2. Don’t count on the help or support of other parents. In the second of my three experiences, I had listened to parent after parent complain about this coach/teacher — to each other. Much whining and gnashing of teeth — in the parking lot, well away from the problem. I tried to get these people to join me and together sign a letter outlining our concerns.  Guess how many were willing to do that.  None, nada, zilch, zero.   But as time passed, I watched as kid after kid transferred out.

In an ideal world…

1. There would be a change of consciousness. There would be a prohibition, zero tolerance, by administrators of teachers or coaches who said “Don’t tell your parents.”

2. In the meantime, I’d like to see realtime webcam or CCTV  in every classroom and playing field available for download or streaming and archived for a month at least. It would be essential that any parent could see it without asking the school for the tapes or files. Let’s see what they don’t want us to know about. And then there would be no point in forbidding kids to tell their parents about something they can see for themselves: at least we’d achieve an end to the nasty undermining of kids’ security in knowing they can always confide their troubles to their parents. 

This isn’t Big Brother-dom; this is ensuring the rights of the powerless. Is it Big Brother-dom to videotape interrogations of suspects? I don’t think so, and every child has fewer rights than any criminal suspect, if we are honest. Children have fewer rights than convicts in many US states. Wardens the same size as their prisoners can’t beat miscreants with boards. Adults, 3, 4, 5, 6, you name it times the size of a boy or girl who misbehaves in school can hit these kids. Something is so wrong here.

In the real world:

What would you do? What has worked for you?

“Don’t Tell Your Parents” Part 4: Cowering Before Coaches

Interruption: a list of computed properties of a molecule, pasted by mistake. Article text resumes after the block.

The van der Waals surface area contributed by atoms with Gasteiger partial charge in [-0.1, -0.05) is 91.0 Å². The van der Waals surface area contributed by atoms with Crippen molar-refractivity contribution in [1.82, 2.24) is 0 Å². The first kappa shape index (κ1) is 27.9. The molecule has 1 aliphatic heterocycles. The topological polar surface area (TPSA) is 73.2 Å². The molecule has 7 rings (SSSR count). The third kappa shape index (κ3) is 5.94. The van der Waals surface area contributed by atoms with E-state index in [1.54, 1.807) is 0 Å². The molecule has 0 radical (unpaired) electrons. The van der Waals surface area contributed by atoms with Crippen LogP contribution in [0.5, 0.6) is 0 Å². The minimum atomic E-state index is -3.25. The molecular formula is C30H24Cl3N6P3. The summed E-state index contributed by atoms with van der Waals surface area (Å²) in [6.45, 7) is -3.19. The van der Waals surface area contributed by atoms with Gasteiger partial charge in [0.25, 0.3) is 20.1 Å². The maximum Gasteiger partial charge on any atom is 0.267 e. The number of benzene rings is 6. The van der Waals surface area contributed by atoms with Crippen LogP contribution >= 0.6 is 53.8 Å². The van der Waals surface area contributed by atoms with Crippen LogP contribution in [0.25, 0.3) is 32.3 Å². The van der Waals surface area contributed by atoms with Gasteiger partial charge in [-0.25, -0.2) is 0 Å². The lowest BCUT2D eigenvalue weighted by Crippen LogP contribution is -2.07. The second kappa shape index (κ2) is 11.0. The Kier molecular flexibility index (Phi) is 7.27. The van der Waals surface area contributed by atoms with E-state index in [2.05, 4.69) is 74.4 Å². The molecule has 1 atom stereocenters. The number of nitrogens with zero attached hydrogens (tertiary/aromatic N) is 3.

It’s been a while since Part 3 of this series. The big question remains to be addressed: what do you do when your child does tell. But first I think it is instructive to look at one of the most bizarre behaviors I’ve seen parents exhibit, and that is cowering before coaches. If parents won’t stand up for their children when they witness verbal abuse firsthand, what can be expected of them when they are asked to trust their child’s reports of behavior they haven’t seen?

In the Huntsville Times, a married couple, Dr. Margaret Bibb and Dr. Patrick Quirk, both clinical psychologists, write a weekly advice column about family life issues. I wish I could give you a link to their March 12, 2009 column, “Volatile Coach Concerns Mom,”  so you could read it for yourself. It is archived, but to get to it would cost you $2.95, so I’ll skip it. Usually the pair gives fairly sensible advice. Not this time.

Concerned Mom is wondering about the effect on her son of his coach’s behavior [emphasis added]:

The coach will blow up and be really verbally abusive to my son and others. Often their offense is something very small or they haven’t done anything wrong at all. On other occasions you will see him acting very affectionately with the boys, although his expressions of affection are often laced with teasing insults. The team does well and everybody seems pleased with the coach, including the school principal. When I make reference to other parents about how volatile the coach can be, they agree, but seem willing to accept the way things are.

Let’s look at a few things here:

  1. Coach is described as “verbally abusive” without provocation.
  2. Coach is insulting even when expressing affection.
  3. Team wins. 
  4. Other parents agree coach is volatile but won’t complain.

Think about it:

  1. If we weren’t talking about a coach but instead any other faculty member — and I assume this man is a teacher, since he has his principal’s approval –, would we even be having this talk? Maybe, but it is a lot less likely that a classroom teacher who blew up without provocation in the presence of her students’ parents would remain in the classroom very long. I hope so, anyway.
  2. Continue reading ““Don’t Tell Your Parents” Part 4: Cowering Before Coaches”